Disease 2016-03-24T18:22:10-02:00

The Alzheimer’s disease is chronic brain disease manifesting itself as progressive loss of memory as well as speech and various behavioural disorders affecting daily activities of the patients. The disease is the most frequent cause of dementia (acquired amentia).

The German doctor Alois Alzheimer was the first to describe the disease. He had a 51-years-old patient Auguste Deter brought by her husband Carl Deter, who could not take care of his wife any longer, in 1901. The doctor observed her unexplainable memory disorder, unreasonable suspicions on husband’s adultery and speech disorders. The said symptoms progressed rapidly and thus the woman became the bed-patient in mere 5 years. She died with the outspread infectious complication, pneumonia, in 1906. After her autopsy A. Alzheimer described changes in brain typical to the disease. He presented the case of Auguste Deter to the 37th Psychiatry Community of Southwest Germany on the 3rd of November 1906 describing neurofibrillary tangles and amyloidal plaques as characteristic symptoms of the disease.

The above case and similar ones were later described in the “Textbook for Students and Doctors” by Kraepelin, who called them the Alzheimer’s disease.

The initial cause of the Alzheimer’s disease is unknown in most cases. People older than 65 get the disease most often. Age is the greatest risk factor. Morbidity doubles every 5 years among people older than 60.

Early Alzheimer’s disease that affects people younger than 60 is mostly family-related and hereditary. It is caused by mutations of several genes. However, family-related cases of early Alzheimer’s disease make mere 2-4% of all cases.

Other risk factors of the disease are poor social and economic condition, poor education and brain traumas. Sex of the patient also contributes: women risk development of the disease more often. Also, there is evidence that diabetes mellitus, increased cholesterol levels, low physical activity, hypertension and obesity are related to development of the disease.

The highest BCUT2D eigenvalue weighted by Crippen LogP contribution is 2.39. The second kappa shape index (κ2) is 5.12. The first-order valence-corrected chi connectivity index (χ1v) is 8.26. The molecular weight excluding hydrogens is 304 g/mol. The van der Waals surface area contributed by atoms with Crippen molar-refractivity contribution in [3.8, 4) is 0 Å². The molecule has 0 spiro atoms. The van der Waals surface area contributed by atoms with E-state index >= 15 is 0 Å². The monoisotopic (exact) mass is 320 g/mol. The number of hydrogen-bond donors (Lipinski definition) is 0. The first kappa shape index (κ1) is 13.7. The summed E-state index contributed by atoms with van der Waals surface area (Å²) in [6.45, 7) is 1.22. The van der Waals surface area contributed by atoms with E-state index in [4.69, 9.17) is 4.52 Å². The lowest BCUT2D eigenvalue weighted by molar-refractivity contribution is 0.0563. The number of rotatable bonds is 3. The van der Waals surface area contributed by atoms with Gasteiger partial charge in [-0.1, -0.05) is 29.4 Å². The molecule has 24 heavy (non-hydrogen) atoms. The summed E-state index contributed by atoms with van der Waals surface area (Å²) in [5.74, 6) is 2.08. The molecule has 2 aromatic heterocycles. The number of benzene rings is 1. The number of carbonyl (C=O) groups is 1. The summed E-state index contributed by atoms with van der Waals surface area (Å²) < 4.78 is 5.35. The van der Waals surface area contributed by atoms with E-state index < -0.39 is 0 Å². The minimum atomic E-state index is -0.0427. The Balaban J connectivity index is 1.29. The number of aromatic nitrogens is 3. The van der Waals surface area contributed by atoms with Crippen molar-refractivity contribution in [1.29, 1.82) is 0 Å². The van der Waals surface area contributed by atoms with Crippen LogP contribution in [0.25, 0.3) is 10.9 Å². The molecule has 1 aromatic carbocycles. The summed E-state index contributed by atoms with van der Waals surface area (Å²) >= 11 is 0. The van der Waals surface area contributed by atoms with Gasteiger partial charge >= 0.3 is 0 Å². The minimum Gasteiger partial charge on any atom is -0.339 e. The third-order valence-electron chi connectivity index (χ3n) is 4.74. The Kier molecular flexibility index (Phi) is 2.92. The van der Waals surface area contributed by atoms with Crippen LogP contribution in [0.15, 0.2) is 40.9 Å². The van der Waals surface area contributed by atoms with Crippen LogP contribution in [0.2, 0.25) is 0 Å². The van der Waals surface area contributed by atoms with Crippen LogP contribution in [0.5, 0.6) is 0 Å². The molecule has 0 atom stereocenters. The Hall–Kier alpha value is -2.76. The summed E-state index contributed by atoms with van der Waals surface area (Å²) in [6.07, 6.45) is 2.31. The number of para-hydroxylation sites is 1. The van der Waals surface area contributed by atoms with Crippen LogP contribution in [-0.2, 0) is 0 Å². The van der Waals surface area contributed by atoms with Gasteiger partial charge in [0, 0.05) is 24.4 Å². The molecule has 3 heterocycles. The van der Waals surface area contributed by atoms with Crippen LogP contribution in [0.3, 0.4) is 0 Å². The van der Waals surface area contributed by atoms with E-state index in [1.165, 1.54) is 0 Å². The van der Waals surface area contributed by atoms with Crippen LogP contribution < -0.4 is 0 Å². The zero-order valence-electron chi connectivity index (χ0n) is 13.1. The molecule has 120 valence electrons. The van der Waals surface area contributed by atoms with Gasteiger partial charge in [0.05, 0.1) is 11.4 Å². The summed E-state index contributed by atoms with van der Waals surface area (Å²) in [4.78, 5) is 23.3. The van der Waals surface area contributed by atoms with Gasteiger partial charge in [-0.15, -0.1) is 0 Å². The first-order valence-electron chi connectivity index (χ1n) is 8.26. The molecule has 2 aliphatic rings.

The disease usually begins with minor but progressing memory disorder. Impaired memory is the main symptom of the Alzheimer’s disease. Digestion of new information malfunctions first and the most; disorientation in time and space develops. Then recollection of previously memorized information begins to impair: patients forget names and numbers of their children and people they live with, loose all domestic skills, forget how to do previously regular actions or works as well as do not know they have to eat, wash themselves, etc. They may not recognize things, people or their own faces; their ability to focus impairs.

An important element of the Alzheimer’s disease is speech disorders. First stages are marked with difficulty to find required words. Then perception of speech impairs and communication skills decline. This noticeably affects daily activities of the patients.

Repetitive behavioural disorders also develop in case of the Alzheimer’s disease. Agitation, changes in personality and psychoses occur as the disease progresses. Depression and anxiety are frequent manifestations, while delirium and hallucinations occur occasionally.

Suspicion and diagnosis of the Alzheimer’s disease is easy based on its clinical symptoms only. Patients rarely visit doctors for their impaired memory; family members or family doctors usually notice memory or behavioural changes first. The disease is then diagnosed by neurology or psychiatry specialists.

Under suspicion of the Alzheimer’s disease patients and their families are interviewed and the general medical and neurological analysis is carried out. Results of various tests and tasks (the clock test, the mini-test of mental condition, etc.) enable evaluation of memory, speech and other cognitive functions. The necessary laboratory tests and cerebral computer tomography are appointed.

In case of the diagnosis of Alzheimer’s disease doctors select a specific treatment to improve memory and other cognitive processes. In case of manifested psychosis, delirium, hallucinations, depression or anxiety doctors prescribe medications to inhibit the symptoms.